Breaking the Courtroom Code: Client Initiatives in Finnish Civil Hearings
Author: Haavisto, V.
Source: International Journal for the Semiotics of Law, Volume 15, Number 4, 2002 , pp. 399-409(11)
Studies on courtroom discourse have traditionally found the court client marginalized and suppressed by legal professionals, who largely dominate the courtroom interaction. The recent implementation of a procedural reform in Finland makes relevant an examination of the verbal contributions of clients in civil cases. Has the reform of civil hearing practices made any more room for clients' participation and agency in their own cases? Focusing on the client's contribution in constructing a case, this article introduces the analysis of client initiatives and suggests that the principals' contribution in the hearings is much more than just giving information. The principals may be active participants who seek to influence the dispute and its construction during the proceedings. Most importantly, the analysis also shows evidence of expanding client initiatives and their powerful discursive tools. For the legal professionals, this poses a remarkable challenge to learn from in order to develop trials as processes in which the dispute as well as the script for the proceedings are negotiated between the participants. The cases analyzed project a future characterized by growing participation among clients and an increasing intensity and quality of their contribution. The findings suggest that clients are interested in and capable of contributing to and affecting the dispute resolution, which signals a potential shift in collaboration between clients and legal professionals.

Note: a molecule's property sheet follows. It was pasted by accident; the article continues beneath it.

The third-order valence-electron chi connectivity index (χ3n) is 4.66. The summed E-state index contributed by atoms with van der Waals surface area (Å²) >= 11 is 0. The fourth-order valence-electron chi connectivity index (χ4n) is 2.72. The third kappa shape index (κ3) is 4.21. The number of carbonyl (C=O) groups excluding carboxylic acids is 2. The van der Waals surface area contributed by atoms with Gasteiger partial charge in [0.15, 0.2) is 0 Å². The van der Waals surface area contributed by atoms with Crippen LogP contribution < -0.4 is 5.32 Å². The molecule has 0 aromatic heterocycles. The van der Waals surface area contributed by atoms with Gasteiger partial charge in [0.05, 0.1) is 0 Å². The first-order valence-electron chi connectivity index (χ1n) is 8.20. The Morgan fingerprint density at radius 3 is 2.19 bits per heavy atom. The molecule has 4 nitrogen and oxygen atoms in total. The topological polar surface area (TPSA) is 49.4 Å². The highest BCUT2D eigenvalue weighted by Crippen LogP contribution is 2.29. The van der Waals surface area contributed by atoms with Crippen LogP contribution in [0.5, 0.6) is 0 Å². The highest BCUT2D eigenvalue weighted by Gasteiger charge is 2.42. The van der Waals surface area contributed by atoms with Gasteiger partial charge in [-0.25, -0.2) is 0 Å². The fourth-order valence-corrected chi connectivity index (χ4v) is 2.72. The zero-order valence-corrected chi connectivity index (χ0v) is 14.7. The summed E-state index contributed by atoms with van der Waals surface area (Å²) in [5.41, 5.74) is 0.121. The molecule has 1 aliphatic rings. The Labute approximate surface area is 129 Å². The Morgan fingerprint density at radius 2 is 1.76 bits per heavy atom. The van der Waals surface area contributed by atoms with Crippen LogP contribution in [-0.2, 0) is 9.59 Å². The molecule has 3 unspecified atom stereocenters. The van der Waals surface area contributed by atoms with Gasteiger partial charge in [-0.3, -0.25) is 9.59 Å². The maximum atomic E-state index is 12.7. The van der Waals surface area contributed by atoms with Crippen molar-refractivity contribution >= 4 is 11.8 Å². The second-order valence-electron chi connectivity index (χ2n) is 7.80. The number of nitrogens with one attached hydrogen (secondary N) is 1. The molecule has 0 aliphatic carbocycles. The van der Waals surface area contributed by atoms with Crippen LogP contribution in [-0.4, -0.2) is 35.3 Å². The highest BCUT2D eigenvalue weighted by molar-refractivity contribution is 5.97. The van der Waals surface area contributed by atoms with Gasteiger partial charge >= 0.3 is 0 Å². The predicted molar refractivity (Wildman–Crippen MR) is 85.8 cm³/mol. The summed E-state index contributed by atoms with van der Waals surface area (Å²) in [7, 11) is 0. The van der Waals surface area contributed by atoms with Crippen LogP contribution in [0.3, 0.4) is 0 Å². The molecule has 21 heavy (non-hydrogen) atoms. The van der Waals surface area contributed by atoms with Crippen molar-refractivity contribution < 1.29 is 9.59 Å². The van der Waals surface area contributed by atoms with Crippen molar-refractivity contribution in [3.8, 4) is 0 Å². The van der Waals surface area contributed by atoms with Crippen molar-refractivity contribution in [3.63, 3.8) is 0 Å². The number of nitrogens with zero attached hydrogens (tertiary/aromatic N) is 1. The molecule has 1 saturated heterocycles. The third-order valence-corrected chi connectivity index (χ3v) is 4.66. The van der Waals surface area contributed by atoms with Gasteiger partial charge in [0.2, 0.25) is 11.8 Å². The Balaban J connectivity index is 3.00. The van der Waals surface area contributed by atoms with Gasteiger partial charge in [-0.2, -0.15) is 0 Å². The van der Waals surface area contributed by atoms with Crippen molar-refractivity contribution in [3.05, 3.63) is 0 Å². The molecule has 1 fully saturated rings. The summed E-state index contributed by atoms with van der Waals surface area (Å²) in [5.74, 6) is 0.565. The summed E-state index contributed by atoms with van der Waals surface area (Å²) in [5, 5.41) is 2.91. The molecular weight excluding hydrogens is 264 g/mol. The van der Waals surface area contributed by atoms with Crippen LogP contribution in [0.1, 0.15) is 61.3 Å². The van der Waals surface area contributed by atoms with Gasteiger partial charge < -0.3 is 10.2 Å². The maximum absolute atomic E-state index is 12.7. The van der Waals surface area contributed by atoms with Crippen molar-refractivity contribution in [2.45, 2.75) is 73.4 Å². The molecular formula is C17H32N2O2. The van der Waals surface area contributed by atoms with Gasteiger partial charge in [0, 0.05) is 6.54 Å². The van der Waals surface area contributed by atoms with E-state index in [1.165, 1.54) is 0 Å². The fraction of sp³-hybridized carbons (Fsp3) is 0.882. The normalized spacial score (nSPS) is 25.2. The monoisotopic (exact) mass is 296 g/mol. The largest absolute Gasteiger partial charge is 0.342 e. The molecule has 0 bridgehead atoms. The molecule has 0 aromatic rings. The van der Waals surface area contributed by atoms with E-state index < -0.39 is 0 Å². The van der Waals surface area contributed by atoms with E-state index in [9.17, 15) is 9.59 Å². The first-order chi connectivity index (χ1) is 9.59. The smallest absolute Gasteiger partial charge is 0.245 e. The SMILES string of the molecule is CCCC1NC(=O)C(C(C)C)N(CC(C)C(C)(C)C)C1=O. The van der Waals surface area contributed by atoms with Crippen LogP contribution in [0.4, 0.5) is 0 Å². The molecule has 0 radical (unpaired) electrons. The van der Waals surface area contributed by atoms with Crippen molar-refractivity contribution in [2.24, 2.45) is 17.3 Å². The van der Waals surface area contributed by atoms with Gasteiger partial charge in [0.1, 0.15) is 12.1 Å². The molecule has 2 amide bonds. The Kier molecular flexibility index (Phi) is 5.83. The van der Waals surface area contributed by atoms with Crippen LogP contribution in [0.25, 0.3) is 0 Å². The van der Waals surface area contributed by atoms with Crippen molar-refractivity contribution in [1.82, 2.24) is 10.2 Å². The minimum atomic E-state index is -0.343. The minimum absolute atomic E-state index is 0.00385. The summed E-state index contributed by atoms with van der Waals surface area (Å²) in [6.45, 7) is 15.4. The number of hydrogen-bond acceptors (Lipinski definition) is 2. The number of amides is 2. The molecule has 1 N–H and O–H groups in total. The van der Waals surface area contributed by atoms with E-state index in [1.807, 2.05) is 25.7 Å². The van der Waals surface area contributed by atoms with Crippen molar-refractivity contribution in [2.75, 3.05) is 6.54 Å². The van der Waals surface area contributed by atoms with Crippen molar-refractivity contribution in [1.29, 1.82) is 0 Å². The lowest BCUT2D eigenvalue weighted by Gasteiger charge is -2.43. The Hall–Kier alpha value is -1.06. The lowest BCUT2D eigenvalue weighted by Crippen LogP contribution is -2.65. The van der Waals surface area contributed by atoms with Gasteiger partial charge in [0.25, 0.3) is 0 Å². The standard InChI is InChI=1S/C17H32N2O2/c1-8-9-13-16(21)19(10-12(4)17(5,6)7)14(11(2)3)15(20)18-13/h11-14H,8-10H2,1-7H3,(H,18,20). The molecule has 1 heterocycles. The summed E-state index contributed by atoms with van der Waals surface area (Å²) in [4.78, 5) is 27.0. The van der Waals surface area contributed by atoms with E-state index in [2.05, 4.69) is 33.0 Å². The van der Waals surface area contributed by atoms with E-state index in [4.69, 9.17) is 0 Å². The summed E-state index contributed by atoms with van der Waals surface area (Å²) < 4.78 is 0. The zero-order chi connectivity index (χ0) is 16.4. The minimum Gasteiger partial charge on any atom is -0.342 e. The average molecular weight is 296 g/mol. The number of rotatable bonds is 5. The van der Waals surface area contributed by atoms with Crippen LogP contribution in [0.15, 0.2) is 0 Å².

Document Type: Research Article
Affiliations: Center for Activity Theory and Developmental Work Research, Department of Education, University of Helsinki, P.O Box 47, 00014 Helsinki, Finland E-mail: Vaula.email@example.com
Publication date: 2002-01-01